The traitor could not be allowed to reach the interrogation room alive. Juba pressed his cheek into the cool stock, his fingers roving with familiarity over the rifle to make sure it was ready. They were three hundred yards away, and he checked the flags on the government building. He estimated the wind at seven to ten miles per hour full value, right to left, which would move the fired round two inches to the left at two hundred yards. He adjusted the scope to compensate. Humidity was zero.

He settled the scope on the officer and looked for a weakness. The waving arm! The officer was describing something, and his right arm windmilled to make his point. Juba exhaled and let his heartbeat slow almost to nothing. Under the arm, that’s the place.

At two hundred yards, almost point-blank range, he squeezed the trigger back, slow and steady and straight, just as the American raised his arm above shoulder level. The big rifle fired, and the Killflash ate up the noise as the bullet entered beneath the right armpit of the officer, smashed down through the rib cage and exited out of his lower left side, crushing bones and shredding every organ in its path. The officer died before anyone could reach out to help him.

Juba accepted the light recoil and cycled another round into the chamber as the startled group stopped in its tracks. He brought his scope to the small man in the middle. They had heard nothing, but the colonel had just been shot! The soldiers spun around, looking for the threat but leaving the target uncovered. The Iraqi automatically bent down, turning to aid the fallen American. That exposed the left rear side of his neck, and Juba centered the crosshairs right there and pulled the trigger again. He was able to see the vapor trail of the bullet, which impacted right below the base of the skull and ripped out the throat when it came out the other side. Two catastrophic kills.

Juba put aside the rifle, ducked down to the floor, crawled forward, and reached up to slowly close the door to the outside patio. He went back, retrieved his kit and the rifle, tossed the pillows back onto the bed, and left the room.

He increased his pace through the lobby and hurried outside with other armed soldiers and civilian private security company guards who were moving into the attack area. A Quick Reaction Force would arrive within minutes, and uniformed men would be all over the place, with all sorts of weapons pointing everywhere, and Juba would be just another soldier with a gun. He made his way through the crowd and walked out of the Green Zone unmolested.

That evening, a small Royal Jordanian Airlines Fokker plane took off on schedule from the Baghdad International Airport. On its manifest was a quiet Canadian civilian engineer with fair hair and dark eyes.

Juba was going to London.

The secret that Saddam Hussein had taken to his grave remained safe. The Palace of Death was secure.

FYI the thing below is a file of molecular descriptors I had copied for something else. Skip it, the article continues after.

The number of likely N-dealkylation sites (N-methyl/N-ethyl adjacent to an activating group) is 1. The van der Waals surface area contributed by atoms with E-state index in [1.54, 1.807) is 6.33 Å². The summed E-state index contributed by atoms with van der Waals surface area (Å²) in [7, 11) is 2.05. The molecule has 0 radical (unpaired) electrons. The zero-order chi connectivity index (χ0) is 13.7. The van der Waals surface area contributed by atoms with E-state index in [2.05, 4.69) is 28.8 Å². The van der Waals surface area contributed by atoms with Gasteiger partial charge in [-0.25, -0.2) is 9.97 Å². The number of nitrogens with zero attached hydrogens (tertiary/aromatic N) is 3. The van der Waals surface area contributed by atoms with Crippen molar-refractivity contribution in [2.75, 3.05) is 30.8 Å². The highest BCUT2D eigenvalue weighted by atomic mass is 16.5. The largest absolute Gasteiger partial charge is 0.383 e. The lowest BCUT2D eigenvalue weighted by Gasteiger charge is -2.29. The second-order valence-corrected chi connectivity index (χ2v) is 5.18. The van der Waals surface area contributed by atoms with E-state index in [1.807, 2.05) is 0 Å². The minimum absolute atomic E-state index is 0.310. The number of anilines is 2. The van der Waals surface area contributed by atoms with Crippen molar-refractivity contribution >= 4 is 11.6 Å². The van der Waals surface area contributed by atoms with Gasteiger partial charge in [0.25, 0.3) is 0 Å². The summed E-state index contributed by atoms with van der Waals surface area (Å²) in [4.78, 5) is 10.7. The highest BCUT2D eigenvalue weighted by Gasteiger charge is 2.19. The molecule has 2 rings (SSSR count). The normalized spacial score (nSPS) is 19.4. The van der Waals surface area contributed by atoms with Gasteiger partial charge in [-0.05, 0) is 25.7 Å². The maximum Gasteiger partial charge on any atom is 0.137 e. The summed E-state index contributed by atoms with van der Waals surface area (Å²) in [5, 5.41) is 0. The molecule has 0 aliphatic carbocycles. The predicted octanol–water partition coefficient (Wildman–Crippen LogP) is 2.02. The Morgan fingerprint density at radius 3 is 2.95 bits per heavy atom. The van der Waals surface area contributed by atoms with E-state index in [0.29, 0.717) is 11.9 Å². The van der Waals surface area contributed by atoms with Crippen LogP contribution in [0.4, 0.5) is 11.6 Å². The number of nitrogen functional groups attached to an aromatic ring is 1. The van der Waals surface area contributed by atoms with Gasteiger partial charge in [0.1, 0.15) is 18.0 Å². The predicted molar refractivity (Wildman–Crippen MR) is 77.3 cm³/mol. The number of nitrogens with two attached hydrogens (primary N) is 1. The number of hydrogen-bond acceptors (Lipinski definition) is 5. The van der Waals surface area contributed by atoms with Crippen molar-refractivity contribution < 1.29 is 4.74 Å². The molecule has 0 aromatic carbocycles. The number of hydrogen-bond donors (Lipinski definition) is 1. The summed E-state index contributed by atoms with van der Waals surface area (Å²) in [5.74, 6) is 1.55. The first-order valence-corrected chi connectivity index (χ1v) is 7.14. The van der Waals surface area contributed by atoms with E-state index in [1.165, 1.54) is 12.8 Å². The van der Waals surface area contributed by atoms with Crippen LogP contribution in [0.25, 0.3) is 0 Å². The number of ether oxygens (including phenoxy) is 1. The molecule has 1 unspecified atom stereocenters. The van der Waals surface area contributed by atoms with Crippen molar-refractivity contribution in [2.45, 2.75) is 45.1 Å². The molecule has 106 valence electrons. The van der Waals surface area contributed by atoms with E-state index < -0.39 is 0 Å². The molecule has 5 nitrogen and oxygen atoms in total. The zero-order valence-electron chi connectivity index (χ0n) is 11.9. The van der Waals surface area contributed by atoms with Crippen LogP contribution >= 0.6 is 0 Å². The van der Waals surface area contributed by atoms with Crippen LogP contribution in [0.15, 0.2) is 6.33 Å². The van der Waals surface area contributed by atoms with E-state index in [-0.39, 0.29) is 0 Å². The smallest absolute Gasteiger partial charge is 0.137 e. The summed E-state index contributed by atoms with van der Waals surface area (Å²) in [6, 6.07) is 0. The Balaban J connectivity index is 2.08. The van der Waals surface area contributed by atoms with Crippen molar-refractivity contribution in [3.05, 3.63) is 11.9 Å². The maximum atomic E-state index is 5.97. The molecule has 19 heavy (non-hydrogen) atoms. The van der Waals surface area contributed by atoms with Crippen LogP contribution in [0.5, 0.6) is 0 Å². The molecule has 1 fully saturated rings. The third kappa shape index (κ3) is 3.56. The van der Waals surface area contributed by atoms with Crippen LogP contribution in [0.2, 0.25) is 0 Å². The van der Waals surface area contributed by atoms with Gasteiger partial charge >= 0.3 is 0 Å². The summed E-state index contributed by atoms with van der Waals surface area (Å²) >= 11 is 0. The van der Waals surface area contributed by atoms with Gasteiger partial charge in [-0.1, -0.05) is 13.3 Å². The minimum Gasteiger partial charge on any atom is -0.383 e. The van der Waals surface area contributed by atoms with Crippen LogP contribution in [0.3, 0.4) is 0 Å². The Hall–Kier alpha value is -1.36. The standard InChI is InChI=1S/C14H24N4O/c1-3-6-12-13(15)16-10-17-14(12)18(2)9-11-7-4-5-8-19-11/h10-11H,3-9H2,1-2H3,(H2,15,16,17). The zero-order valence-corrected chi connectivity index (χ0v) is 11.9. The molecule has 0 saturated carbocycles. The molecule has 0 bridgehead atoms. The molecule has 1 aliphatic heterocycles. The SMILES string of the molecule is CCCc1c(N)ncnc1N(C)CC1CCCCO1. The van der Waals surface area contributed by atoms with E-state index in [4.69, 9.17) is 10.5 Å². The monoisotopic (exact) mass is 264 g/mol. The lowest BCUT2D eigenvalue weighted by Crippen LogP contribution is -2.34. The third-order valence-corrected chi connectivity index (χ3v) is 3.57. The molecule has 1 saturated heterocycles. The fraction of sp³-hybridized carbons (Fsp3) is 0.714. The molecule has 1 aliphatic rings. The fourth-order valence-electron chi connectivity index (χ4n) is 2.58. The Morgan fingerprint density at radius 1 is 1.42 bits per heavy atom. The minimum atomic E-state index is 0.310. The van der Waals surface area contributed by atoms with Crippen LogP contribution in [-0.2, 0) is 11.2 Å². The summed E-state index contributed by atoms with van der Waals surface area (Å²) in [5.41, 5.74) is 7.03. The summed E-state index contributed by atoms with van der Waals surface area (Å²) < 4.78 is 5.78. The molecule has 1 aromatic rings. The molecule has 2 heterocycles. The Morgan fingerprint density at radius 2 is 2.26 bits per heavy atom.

Excerpted from Dead Shot by Jack Coughlin.

Copyright © 2009 by Jack Coughlin.

Published in March 2009 by St. Martin's Press.

All rights reserved. This work is protected under copyright laws and reproduction is strictly prohibited. Permission to reproduce the material in any manner or medium must be secured from the Publisher.

Meet the Author

Gunnery Sgt. Jack Coughlin was the Marine Corps' highest ranked sniper in the Iraq War. He served with the the Third Battalion, Fourth Marines during the drive to Baghdad and has operated on a wide range of assignments in hot spots around the world. He is co-author of the Kyle Swanson Sniper Novels, and of his autobiography, Shooter.

Donald A. Davis is the author of Lightning Strike: The Secret Mission to Kill Admiral Yamamoto and Avenge Pearl Harbor, and numerous other books, including several New York Times bestsellers. He lives outside Boulder, Colorado.


Gunnery Sgt. Jack Coughlin's autobiography, Shooter, describes his experiences as the top-ranked marine sniper in the Iraq War. Coughlin is also the author, with Donald A. Davis, of the Kyle Swanson Sniper Novels Kill Zone, Dead Shot, Clean Kill, and An Act of Treason. Coughlin grew up in Waltham, Massachusetts, and joined the Marines when he was 19. He served with the Marines during the drive to Baghdad and has operated on a wide range of assignments in hot spots around the world.
Donald A. Davis is co-author of New York Times bestseller Shooter: The Autobiography of the Top-Ranked Marine Sniper and author of Lightning Strike: The Secret Mission to Kill Admiral Yamamoto and Avenge Pearl Harbor. He lives outside Boulder, Colorado.

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Dead Shot 4.2 out of 5 based on 0 ratings. 85 reviews.
Anonymous More than 1 year ago